Recommended vitamin E level for cows too low
VITAMIN E recommendations for dairy cow diets are too low to realise possible benefits of reduced mastitis and improved fertility, according to researchers at ADAS Bridgets, Hants.
After a literature review, reported in the Vet Record, Dec 16, Richard Allison and Richard Laven conclude that the recommendation for feeding 15mg/kg of dry matter of feed appears inadequate.
They also advise that tying the rate of inclusion to dry matter fails to allow for the cows increased need for vitamin E during the dry period, when feed intakes are low.
Research papers conclude that vitamin E has a beneficial effect on the immune system where rates four times that currently recommended are fed, they add.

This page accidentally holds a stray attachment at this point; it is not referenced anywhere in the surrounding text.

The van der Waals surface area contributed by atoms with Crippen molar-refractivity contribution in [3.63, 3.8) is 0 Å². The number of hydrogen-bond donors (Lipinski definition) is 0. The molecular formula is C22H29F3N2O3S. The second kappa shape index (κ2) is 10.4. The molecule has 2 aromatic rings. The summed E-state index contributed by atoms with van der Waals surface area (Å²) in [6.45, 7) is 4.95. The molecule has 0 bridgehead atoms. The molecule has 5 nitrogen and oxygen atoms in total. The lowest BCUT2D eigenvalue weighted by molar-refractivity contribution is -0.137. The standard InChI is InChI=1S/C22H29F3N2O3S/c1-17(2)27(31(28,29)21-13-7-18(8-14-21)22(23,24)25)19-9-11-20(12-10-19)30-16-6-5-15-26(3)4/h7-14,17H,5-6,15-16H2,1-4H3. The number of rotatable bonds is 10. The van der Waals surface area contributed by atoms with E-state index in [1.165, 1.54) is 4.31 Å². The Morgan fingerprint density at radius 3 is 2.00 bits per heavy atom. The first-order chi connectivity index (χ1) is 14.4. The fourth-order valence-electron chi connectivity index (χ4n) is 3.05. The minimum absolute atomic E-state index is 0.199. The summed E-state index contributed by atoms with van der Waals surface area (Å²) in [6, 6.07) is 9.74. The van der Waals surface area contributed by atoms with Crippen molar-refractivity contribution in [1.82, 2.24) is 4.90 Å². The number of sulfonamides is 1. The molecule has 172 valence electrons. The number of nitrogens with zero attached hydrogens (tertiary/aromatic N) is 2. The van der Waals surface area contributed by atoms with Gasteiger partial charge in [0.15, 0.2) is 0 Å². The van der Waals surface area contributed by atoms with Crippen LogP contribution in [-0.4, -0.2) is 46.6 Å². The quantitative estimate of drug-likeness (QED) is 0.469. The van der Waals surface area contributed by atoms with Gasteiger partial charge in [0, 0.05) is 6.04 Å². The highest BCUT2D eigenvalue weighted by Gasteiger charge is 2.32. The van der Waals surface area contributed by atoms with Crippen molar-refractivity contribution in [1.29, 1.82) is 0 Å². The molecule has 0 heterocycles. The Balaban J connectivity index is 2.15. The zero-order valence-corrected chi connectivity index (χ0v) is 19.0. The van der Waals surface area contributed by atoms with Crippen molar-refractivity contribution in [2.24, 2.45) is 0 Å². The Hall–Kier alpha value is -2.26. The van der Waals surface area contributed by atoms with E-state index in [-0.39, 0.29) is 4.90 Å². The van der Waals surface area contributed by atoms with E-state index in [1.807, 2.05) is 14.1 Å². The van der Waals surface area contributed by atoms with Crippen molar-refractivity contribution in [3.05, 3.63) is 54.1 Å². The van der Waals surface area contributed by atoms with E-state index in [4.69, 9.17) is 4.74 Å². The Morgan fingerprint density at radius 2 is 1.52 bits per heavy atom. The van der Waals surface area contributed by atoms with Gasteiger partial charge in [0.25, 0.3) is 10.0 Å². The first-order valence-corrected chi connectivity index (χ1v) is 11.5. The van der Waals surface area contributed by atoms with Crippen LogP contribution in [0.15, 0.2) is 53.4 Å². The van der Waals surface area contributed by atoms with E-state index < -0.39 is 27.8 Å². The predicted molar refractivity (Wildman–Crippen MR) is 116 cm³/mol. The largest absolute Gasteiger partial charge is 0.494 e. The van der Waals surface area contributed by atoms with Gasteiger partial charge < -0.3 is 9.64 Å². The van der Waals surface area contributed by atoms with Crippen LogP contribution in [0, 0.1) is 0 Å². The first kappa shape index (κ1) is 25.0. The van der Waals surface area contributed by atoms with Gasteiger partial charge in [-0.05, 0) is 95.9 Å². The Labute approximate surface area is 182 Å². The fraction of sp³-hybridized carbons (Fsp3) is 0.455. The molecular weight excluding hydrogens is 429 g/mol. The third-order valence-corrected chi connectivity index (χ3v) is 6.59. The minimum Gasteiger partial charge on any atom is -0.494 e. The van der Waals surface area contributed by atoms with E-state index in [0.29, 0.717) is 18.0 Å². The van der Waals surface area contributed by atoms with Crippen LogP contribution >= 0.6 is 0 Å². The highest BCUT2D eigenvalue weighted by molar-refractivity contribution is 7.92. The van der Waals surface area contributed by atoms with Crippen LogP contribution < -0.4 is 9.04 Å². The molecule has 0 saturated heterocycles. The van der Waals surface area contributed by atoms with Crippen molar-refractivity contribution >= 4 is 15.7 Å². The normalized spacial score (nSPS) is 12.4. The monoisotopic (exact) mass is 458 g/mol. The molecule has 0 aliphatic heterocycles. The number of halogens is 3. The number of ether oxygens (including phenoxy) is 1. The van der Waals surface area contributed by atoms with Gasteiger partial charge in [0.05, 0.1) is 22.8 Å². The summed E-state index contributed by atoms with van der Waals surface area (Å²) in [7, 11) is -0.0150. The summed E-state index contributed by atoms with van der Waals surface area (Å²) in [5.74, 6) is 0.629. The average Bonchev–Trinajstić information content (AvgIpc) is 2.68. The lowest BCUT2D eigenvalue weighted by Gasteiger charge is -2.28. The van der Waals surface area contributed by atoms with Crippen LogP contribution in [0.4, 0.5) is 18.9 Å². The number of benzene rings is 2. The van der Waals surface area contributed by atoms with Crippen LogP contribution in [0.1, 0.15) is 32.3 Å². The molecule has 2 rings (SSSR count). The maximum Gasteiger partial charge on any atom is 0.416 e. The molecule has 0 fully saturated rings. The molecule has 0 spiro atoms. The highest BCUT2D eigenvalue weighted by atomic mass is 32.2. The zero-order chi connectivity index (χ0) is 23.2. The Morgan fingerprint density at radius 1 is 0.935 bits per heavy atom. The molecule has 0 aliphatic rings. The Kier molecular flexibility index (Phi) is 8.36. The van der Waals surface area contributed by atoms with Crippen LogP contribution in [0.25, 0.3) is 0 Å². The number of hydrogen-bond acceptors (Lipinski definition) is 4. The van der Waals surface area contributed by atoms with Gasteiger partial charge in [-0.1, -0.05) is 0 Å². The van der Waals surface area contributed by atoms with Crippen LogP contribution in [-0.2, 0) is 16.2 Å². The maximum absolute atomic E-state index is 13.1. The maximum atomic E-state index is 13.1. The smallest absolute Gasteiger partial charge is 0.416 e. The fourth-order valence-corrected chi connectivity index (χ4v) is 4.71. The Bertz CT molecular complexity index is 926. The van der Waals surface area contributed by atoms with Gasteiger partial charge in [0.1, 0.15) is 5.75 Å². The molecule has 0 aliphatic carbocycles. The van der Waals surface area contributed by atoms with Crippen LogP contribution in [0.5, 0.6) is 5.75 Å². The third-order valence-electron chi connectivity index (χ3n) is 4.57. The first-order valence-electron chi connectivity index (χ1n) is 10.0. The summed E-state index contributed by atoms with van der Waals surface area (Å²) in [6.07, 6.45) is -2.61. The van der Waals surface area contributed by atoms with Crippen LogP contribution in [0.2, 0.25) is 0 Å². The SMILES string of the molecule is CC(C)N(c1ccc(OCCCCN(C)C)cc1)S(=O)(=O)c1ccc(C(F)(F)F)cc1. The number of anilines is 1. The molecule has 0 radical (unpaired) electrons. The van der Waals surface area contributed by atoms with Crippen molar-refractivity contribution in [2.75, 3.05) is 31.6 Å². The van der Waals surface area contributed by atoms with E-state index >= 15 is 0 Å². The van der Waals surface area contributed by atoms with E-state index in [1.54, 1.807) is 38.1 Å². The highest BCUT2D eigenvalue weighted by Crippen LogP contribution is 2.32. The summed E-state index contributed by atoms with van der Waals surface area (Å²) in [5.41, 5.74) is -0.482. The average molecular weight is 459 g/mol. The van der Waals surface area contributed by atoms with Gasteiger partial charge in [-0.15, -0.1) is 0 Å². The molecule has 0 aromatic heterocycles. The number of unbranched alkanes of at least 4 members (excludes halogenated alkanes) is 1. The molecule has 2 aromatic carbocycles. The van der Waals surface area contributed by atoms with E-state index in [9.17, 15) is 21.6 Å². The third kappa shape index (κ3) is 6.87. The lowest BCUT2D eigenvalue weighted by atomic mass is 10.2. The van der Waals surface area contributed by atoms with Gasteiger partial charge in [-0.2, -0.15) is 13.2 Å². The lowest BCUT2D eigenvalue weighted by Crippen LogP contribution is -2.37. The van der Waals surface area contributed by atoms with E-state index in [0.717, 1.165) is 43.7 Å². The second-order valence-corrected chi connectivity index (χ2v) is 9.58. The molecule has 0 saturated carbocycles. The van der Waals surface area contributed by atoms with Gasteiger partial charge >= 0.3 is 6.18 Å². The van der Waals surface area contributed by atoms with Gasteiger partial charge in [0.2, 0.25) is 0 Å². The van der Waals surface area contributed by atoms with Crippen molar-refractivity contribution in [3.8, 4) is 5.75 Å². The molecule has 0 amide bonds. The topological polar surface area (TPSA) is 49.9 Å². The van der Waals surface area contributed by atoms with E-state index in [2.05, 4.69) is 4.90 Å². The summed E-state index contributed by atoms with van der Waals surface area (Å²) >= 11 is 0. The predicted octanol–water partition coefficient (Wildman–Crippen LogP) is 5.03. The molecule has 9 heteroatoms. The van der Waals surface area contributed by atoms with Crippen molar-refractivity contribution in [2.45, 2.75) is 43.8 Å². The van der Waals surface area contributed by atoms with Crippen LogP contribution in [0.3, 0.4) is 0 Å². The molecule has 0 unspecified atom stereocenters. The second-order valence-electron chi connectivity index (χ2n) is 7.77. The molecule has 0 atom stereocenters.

This is mostly seen in reduced mastitis incidence or duration of clinical disease in early lactation, when at least 1000iu of vitamin E is fed during the dry period and early lactation. These results can even be seen in studies where a control group of cows has received three times the recommended rate of vitamin E.
The effect of vitamin E on fertility is less pronounced, say the reports authors. In selenium deficient cows, incidence of retained placenta was reduced when vitamin E levels were increased, say Dr Allison and Dr Laven.
Some research, using small numbers of cows, also shows a reduction in cystic ovarian disease and metritis. But studies are small and many other studies show no benefit through additional supplementation. *